As I ran the words of better runners echoed in my head. On the descent to Teepee Creak I heard Sally McRae talking about quick stepping down the steep technical tracks of the Western States (quick feet quick feet quick feet). Kilian Jornet described the mountain goat descending, weight over its back feet, front feet stretched forward (center mass center mass center mass). Scott Jurek – “Flow downhill like water” (momentum momentum momentum) and Caballo Blanco – “Don’t fight the trail” (easy light smooth fast easy light smooth fast). On the climb to Elk park there was Yassine Diboun’s voice “if you have to hike, hike like you’re late for work” (late for work late for work late for work) and the advice I got from Krissy Moehl “start running before you get to the top of the hill, and keep running after the next hill starts” (start running start running keep running keep running!). As I worked up the switchbacks the sun broke over the saddle behind me, bathing the sky and ground in pink and orange. I turned for a moment, awash with its glory.
I ran alone through Elk Park and past Tizer Lake. The climbs were relentless, steep, and rocky. My energy ebbed away, and I felt my like stomach was liquefying. Just before the highest point of the first half I heard runners talking behind me, and on the descent to Elkhorn Ghost Town I heard the clattering of Eric Gilbert’s feet on the rocks. I stepped aside to let him pass. He looked so strong running by, and I stumbled in his wake. At that moment I was sure I would never see him again.
My family met me at the Elkhorn Town aid station. My son rang his cowbell, and my sister raised her hand for a high five. I collapsed on a cooler, gratefully accepting soda from the aid station crew. In a moment I had four people massaging my legs, my parents each taking a calf, my wife on one quad and my sister on the other. I told them that I felt terrible, that my stomach was flipping out. I thanked them for being so nice and supporting me. They gave me a moment, but then my sister bent down and looked straight into my eyes. “Quit thanking us and get out of here!”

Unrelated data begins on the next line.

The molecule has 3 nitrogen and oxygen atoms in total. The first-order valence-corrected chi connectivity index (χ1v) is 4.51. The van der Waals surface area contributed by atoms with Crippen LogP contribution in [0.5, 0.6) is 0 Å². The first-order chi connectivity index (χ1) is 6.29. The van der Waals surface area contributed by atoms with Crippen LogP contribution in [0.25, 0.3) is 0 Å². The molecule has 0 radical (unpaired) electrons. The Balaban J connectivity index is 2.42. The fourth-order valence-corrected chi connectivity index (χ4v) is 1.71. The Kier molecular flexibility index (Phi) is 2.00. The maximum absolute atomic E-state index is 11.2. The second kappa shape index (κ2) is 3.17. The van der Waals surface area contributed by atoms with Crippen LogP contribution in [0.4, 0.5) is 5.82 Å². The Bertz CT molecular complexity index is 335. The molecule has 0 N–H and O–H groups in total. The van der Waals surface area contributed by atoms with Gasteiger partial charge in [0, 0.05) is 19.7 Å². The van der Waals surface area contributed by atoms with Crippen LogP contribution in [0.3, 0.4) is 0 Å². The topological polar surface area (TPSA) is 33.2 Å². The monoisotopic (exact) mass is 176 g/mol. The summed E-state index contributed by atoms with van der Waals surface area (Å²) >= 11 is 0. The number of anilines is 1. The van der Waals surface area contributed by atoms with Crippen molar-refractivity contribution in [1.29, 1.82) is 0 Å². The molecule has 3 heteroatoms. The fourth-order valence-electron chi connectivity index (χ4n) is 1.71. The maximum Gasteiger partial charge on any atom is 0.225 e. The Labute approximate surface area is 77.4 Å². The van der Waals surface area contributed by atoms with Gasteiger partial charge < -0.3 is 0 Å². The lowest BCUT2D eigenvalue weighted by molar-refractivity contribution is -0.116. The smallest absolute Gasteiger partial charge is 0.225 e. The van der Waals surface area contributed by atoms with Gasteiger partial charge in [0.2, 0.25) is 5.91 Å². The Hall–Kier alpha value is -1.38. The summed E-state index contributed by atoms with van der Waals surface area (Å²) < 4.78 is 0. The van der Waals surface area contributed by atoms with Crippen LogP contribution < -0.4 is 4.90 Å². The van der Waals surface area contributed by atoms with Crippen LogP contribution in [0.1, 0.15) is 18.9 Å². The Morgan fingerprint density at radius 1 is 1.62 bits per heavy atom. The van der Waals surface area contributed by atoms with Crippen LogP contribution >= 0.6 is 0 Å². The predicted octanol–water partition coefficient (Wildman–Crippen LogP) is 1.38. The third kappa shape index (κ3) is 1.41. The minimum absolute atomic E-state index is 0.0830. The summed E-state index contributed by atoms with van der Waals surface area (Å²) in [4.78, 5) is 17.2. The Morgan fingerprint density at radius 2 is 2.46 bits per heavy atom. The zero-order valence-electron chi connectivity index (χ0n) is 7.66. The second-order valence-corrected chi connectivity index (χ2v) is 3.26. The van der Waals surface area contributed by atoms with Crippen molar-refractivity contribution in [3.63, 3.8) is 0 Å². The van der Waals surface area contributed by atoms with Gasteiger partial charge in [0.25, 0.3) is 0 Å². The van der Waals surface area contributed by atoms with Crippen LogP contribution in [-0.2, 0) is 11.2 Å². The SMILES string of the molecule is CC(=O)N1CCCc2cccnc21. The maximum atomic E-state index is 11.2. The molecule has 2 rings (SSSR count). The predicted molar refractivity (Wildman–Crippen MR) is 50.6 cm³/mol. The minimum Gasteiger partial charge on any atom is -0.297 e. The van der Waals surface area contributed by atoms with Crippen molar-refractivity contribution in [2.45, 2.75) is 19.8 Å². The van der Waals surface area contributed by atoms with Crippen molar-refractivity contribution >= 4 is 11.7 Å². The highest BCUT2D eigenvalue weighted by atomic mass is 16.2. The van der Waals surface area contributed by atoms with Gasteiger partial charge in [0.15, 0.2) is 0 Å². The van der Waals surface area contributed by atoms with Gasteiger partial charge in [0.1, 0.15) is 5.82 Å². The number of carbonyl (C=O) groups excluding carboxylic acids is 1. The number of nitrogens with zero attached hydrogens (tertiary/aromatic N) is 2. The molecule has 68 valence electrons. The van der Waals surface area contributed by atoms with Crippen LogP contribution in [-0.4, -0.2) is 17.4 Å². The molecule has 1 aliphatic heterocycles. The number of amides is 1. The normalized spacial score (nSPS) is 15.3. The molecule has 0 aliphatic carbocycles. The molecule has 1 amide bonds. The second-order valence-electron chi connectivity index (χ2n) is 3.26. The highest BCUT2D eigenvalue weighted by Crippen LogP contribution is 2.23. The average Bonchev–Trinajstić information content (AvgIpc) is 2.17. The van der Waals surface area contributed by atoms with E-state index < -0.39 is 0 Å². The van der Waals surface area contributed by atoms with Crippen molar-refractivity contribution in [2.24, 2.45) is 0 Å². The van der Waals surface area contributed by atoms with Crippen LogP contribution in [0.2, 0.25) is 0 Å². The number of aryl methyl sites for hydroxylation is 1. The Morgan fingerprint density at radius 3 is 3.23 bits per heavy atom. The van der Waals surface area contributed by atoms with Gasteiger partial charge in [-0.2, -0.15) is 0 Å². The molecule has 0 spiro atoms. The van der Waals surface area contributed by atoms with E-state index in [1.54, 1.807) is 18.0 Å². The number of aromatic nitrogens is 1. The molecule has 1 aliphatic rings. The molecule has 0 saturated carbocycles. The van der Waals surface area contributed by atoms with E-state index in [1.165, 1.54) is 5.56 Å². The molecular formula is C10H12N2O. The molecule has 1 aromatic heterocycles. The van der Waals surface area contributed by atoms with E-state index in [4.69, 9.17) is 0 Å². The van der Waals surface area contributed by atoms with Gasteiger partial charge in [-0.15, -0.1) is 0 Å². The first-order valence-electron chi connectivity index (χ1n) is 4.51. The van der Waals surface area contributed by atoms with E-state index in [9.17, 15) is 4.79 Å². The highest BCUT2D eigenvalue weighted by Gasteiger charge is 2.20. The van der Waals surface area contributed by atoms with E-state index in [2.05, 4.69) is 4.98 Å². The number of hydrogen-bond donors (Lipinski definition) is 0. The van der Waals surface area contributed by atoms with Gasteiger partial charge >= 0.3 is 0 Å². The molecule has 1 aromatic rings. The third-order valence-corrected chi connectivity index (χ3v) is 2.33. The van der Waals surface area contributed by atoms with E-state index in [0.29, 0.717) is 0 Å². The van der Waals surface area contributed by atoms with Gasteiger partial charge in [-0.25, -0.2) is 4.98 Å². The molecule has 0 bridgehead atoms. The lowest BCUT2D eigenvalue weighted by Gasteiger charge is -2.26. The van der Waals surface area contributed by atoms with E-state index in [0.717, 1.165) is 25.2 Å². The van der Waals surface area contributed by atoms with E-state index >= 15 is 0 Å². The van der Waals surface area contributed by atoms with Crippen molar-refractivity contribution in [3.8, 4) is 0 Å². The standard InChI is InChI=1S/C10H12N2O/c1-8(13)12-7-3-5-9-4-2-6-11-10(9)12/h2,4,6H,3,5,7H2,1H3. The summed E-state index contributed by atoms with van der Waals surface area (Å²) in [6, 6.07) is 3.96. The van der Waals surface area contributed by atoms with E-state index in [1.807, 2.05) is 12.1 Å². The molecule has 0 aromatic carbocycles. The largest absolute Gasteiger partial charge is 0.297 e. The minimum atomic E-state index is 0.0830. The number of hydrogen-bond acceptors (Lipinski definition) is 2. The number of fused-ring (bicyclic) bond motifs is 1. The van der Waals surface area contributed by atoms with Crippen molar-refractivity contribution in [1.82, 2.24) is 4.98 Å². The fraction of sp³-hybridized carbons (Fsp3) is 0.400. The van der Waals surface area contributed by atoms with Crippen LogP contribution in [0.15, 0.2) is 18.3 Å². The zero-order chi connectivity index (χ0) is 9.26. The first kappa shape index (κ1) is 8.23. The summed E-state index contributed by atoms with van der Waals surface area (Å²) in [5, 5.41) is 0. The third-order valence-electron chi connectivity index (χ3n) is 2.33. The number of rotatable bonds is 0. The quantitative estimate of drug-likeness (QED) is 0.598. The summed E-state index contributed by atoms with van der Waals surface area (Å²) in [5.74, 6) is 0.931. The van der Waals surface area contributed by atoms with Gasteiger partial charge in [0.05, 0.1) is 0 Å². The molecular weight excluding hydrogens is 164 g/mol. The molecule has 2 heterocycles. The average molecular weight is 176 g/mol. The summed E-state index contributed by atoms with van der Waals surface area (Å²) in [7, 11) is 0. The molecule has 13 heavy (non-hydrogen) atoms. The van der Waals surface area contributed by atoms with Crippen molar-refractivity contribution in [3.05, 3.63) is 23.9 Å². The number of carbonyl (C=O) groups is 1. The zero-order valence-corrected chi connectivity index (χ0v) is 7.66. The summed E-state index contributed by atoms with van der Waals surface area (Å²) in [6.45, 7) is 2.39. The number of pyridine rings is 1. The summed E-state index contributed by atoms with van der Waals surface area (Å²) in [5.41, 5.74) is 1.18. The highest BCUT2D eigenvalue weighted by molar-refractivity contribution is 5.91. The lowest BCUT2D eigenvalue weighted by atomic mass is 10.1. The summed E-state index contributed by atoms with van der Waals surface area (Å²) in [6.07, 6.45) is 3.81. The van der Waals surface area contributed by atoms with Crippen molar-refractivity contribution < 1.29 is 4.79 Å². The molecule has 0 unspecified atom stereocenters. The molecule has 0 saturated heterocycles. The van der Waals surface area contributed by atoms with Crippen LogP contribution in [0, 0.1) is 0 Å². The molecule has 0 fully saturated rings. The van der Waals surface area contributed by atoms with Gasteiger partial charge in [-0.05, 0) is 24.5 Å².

I left the aid station in third – Eric Gilbertson had left as I arrived, and Adam Parkison had passed through while I sat on the cooler. I followed their footprints in the dust past Elkhorn Cemetery. I thought of Geoff Roe’s essay on racing, not just running, and I measured the length of their strides in the dust against my own. To my surprise I discovered I was gaining on them.
I found Adam at the first crossing over Elkhorn creek. He was splashing water on his head, overheated and trying to cool down. I went one step further, lying down in the icy water and rolling over, drenching myself. It helped. I passed Adam on the steep climb up Queen’s Gulch, dropped him, and soon I saw Eric pounding up the hill.
I passed Eric just before Leslie Lake, but he stuck with me when I tried to pull away. We ran together for three miles before he dropped back. I tried to widen the gap, ignoring the screaming of my sea level trained lungs as we climbed near 9000 ft elevation on the shoulder of Crow Peak. I bounded over rock fields, followed distant signposts through meadows of waist-high grass, navigated crisscrossing animal paths deep in the forest, always looking ahead for the next trail marker. I got lost in the maze, backtracked, found my way, got lost again, rediscovered the route, and soldiered onward. A mental haze descended as I traversed the woods. I kept looking for the Tizer Creek aid station and listening for the chatter of the volunteers, but time and distance seemed to stretch boundlessly, as if they would never appear.